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Sextant: Lane & Ashera ====================== Brannan Lane just sent me a CD-R demo of this to review and I have to say, two thumbs up & bravo on this one! I have had this CD spinning 3 days straight on infinite loop at work and it is seamlessly perfect, relaxing, dream-inspiring, flowing, mysteriously "off in the distance" and a delight to immerse your brain in. Nothing is wasted, not a bit of cheesy synths, no distracting ethnic beats or psuedo- tribal attempts at trance-cool-schtick (thankfully). Sextant is pure bliss, an ocean of drones and distant echoes of very well-voiced timbres that tease interest but never overpower. I highly recommend this to all ambient voidscapes lovers. Set your psyche adrift as Lane and Ashera are seasoned navigators. I don't know how much of this is Lane versus Ashera but whatever the ratio -- it matters not -- it is perfect! Highest recommendations!! Now I wish this CD was more than just a naked CD-R with track list and no notes or art ;-P . . . . ~ John W. Patterson, Editor of ASMID moderator

ENVIRO Enviro by "Ashera" (Anthony Asher Wright) Self-published, 2003 It has been many months since I received this album for review, and only today, after many playings, have I finally been able to listen to this all the way through without either keeling over asleep or being interrupted by the phone, the TV, or the dishwasher. Not that this isn't a lovely piece of ambient; it's just very long (76 minutes) and very, very low-energy. "Ashera," or Anthony Asher Wright, is an Australian who has produced a series of high-quality ambient works over the last few years. He's very much influenced by Brian and Roger Eno and the classic Anglo ambient composers of the Eno school, and Enviro is even more Eno-esque than his previous ones. His textures are all polished and smooth and drenched in shimmering reverb, with hardly any rhythm. His harmonies remain sunny and tonal, mostly jazz and French impressionist-inspired. On track 3, "Two be Three," he uses an old-fashioned Hammond organ, or a reasonable facsimile thereof, to create a slightly ominous drone piece. My favorite piece on the album is the mind-numbingly ethereal title track 5, "Enviro," which features the drifting little-girl voice of Donna Van de Wijngaart over some sophisticated jazz chords. It's about at this point where my eyelids start drooping. The later tracks in this album are all lullabies, using vibraphone tones, bells, synthesizer washes, and the sighs of Donna to keep the listener, uh, where was I.zzzzz. uh, track 10 has an interesting environmental noise of some sort of farm machine, and track 11 moves back into built-up layers of those shimmering pretty note-clusters along with a few birdcalls. This whole album gives an impression of endless summer days with nothing at all to do but sit on the porch, look at clouds and meadows, and doze off. Sounds good to me here in the city in icy February, I know it's summer in Australia, and by the sound of this album, it's real, real quiet and peaceful Down Under.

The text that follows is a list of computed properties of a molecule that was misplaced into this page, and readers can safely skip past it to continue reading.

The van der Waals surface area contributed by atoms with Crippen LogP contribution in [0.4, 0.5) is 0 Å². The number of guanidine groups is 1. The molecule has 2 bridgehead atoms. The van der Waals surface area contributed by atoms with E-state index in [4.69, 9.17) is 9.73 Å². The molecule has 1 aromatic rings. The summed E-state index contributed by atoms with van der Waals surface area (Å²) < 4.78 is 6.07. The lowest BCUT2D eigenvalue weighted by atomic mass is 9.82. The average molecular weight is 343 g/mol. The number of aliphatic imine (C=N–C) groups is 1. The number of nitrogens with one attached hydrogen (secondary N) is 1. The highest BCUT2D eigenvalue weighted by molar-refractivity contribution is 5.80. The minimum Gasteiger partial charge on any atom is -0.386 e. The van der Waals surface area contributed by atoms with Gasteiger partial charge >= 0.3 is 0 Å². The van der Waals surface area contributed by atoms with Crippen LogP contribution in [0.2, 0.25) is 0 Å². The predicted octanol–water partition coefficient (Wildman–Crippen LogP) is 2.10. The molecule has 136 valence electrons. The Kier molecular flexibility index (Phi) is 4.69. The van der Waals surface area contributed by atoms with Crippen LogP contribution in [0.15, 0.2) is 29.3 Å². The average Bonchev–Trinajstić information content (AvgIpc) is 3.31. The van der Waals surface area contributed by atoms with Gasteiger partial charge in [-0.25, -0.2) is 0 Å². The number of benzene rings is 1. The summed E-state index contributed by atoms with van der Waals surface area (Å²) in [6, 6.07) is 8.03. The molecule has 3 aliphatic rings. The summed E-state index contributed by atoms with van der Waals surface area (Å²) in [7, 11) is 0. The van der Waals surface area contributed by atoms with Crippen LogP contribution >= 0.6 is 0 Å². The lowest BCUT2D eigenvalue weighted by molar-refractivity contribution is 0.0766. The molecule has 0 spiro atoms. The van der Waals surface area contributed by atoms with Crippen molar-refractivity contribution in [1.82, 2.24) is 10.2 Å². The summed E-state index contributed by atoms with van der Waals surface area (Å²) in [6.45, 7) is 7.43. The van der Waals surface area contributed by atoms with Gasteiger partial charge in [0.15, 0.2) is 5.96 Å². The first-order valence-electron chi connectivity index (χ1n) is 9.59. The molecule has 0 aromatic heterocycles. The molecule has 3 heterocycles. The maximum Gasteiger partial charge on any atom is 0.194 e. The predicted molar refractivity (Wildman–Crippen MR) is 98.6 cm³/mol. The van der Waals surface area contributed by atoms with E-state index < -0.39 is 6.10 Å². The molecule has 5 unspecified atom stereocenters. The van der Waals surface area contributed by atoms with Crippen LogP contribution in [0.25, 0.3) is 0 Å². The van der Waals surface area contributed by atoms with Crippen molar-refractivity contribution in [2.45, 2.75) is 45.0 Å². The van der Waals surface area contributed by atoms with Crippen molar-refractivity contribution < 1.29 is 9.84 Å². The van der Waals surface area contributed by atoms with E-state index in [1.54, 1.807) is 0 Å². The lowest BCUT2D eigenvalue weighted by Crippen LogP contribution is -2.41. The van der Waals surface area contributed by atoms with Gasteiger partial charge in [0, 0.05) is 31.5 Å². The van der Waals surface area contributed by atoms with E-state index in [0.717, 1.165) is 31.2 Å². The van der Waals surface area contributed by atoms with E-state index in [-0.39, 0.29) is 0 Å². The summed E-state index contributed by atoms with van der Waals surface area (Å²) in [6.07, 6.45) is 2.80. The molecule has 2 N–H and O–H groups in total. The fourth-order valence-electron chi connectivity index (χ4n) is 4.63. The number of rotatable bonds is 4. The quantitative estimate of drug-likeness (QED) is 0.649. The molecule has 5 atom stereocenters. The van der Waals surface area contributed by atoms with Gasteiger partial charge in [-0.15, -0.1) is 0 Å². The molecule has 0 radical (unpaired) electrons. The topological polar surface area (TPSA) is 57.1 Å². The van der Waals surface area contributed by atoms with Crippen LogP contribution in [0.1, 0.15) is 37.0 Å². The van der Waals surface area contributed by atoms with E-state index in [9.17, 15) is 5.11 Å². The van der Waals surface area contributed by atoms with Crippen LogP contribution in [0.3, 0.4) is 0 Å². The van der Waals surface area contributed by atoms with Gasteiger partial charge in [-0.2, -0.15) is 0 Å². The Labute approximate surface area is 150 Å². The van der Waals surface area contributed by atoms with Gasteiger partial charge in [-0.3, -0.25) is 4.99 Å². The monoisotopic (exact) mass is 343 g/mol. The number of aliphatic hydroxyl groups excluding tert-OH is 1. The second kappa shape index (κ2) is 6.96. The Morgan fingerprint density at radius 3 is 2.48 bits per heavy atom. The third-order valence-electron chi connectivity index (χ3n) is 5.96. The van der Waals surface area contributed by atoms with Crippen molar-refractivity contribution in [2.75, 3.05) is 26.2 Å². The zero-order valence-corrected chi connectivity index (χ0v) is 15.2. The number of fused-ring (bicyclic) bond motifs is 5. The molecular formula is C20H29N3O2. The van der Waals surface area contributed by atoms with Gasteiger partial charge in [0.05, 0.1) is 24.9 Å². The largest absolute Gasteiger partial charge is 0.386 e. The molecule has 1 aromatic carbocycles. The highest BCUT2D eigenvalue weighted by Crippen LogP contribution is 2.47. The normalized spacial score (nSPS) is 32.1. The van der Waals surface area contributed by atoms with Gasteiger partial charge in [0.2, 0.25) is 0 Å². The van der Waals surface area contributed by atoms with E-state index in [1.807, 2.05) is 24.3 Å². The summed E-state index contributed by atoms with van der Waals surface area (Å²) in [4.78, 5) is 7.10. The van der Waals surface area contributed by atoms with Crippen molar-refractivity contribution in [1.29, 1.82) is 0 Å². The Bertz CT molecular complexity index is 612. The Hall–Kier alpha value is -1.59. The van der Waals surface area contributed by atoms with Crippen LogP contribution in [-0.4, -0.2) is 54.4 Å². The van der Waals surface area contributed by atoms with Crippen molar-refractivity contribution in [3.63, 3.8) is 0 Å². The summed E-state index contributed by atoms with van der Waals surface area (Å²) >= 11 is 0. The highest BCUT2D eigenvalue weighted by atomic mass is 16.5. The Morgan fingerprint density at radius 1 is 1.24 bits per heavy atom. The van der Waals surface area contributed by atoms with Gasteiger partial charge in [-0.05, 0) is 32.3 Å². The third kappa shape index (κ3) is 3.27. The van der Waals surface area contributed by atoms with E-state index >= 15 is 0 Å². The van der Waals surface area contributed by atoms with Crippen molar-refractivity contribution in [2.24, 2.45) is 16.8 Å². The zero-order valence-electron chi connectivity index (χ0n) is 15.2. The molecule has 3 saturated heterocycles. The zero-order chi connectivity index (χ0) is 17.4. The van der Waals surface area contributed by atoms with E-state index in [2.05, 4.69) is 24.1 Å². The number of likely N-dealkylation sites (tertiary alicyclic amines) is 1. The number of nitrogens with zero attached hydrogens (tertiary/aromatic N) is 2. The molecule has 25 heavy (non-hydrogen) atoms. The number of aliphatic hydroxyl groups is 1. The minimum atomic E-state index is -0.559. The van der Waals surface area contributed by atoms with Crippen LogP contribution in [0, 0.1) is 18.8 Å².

Hannah M. G. Shapero 2/7/04 WE GAIA by ASHERA
We Gaia by Ashera Private production, 2001 Australian Anthony Asher Wright, also known as "Ashera," returns with another album of feather-soft, ultrarelaxing music. Wright plays the synthesizers and keyboards, while his friend Gary Brown plays a selection of vintage guitars, most of them electric.This is no "power sound" though ­ Brown drops notes into the pool one at a time. The sound is complemented by the caressing female voices of Valerie Willemsen and Caroline Wilson, who sound like angels in bikinis, the sensuous beauties of some impossible, perfect resort. There is no rhythm, only the slow wavelike undulations of note on note, gliding on a sea of reverb, with some understated percussion here and there or some nature sounds of rustling and tweeting. There is a definite Brian Eno influence in some of the tracks, but "Ashera" has a fairly characteristic style all his own. The Ashera sound is tropical, watery, languid, the background to fantasies of misty shores and shimmering oceans. There's hardly ever a "dark" moment ­ the harmonies rely on those warm ambient standards of French-impressionist eleventh and thirteenth-chords, or on even simpler notes in thirds. One standout track is "Mother…" which swathes the listener in fluffy layers of synthesizer chords, while clear little bells tinkle over the virtual cradle. The next track, "They are leaving," is quite different and is the closest that this album gets to "darkness." A weird alien mooing repeats in the distance under mildly foreboding synthesizer textures. Track 6, "Expectations," is a flood of ecstatic tones, almost narcotic in its intensity, and probably the best track on the album. The titles of "Reef Beach" and "Warmth" (tracks 7 and 8) speak for themselves ­ I'll listen to something titled "Warmth" any day. The last track, "Forward, In To the Light," drifts you off into a sun-kissed Aussie neverland. I highly recommend this album to those who yearn for a virtual vacation on a gentle, friendly Earth where nothing harsh or violent intrudes and nothing can go wrong. Hannah M.G. Shapero, 3/26/02 P.S. Thanks to "Ashera" for their kind mention of me in the album credits but they spelled my first name wrong. It's Hannah with a final H. Some proofreading is also needed in the titles: Track 1 is misspelled "…Begining" instead of "Beginning." Editor's notes: It seems "ANT" aka Ashera can do no wrong in spite of spelling errors, as John Patterson in the CD credits is spelled JHON PATTERSON -- oh well. What is superb is this MUSIC! I too received this demo and it gets repeat plays now alongwith my top 25 ambient listening materials At times I seemed to hear a stringed machine similar to one Jim Bartz is using these days so some of We Gaia had that Pictures of Earth and Space feel. This baby gets two thumbs up! ANT can do no wrong. Highly recommended for maximum zone out modalities. This is bliss. WARNING: DO NOT CASUALLY DRIVE ON HIGHWAY IN WARM VEHICLE WITH THIS CD PLAYING. (I nearly caught some unplanned, "off-road" zzz's one morning at 60 mph!) (^; John W. Patterson, Editor: ANT, you just keep getting better! Bravo! We want more! TOP PICKS